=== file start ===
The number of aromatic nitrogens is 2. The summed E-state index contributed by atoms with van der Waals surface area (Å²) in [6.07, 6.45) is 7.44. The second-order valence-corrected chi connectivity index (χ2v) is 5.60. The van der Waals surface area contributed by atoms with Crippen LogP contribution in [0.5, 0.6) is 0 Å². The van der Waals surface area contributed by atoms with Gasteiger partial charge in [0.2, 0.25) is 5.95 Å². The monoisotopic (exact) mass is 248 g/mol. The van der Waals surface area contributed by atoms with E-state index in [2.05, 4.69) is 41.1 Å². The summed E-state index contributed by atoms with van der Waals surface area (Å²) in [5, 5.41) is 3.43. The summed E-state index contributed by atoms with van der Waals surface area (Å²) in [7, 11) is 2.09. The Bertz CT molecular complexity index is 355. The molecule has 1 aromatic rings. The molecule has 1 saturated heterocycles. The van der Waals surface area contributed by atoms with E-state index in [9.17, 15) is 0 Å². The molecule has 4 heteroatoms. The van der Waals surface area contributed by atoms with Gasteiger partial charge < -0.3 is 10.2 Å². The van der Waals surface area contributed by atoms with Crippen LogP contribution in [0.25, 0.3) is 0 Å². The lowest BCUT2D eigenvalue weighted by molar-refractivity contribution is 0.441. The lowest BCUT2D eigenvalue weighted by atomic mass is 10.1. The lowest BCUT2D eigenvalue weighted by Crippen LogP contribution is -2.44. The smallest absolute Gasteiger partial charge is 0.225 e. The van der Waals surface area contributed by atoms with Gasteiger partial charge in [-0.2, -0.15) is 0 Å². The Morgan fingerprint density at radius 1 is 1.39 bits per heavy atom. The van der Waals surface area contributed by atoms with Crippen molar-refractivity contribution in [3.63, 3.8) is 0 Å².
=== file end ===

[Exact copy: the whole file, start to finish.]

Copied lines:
The number of aromatic nitrogens is 2. The summed E-state index contributed by atoms with van der Waals surface area (Å²) in [6.07, 6.45) is 7.44. The second-order valence-corrected chi connectivity index (χ2v) is 5.60. The van der Waals surface area contributed by atoms with Crippen LogP contribution in [0.5, 0.6) is 0 Å². The van der Waals surface area contributed by atoms with Gasteiger partial charge in [0.2, 0.25) is 5.95 Å². The monoisotopic (exact) mass is 248 g/mol. The van der Waals surface area contributed by atoms with E-state index in [2.05, 4.69) is 41.1 Å². The summed E-state index contributed by atoms with van der Waals surface area (Å²) in [5, 5.41) is 3.43. The summed E-state index contributed by atoms with van der Waals surface area (Å²) in [7, 11) is 2.09. The Bertz CT molecular complexity index is 355. The molecule has 1 aromatic rings. The molecule has 1 saturated heterocycles. The van der Waals surface area contributed by atoms with E-state index in [9.17, 15) is 0 Å². The molecule has 4 heteroatoms. The van der Waals surface area contributed by atoms with Gasteiger partial charge < -0.3 is 10.2 Å². The van der Waals surface area contributed by atoms with Crippen LogP contribution in [0.25, 0.3) is 0 Å². The lowest BCUT2D eigenvalue weighted by molar-refractivity contribution is 0.441. The lowest BCUT2D eigenvalue weighted by atomic mass is 10.1. The lowest BCUT2D eigenvalue weighted by Crippen LogP contribution is -2.44. The smallest absolute Gasteiger partial charge is 0.225 e. The van der Waals surface area contributed by atoms with Gasteiger partial charge in [-0.2, -0.15) is 0 Å². The Morgan fingerprint density at radius 1 is 1.39 bits per heavy atom. The van der Waals surface area contributed by atoms with Crippen molar-refractivity contribution in [3.63, 3.8) is 0 Å².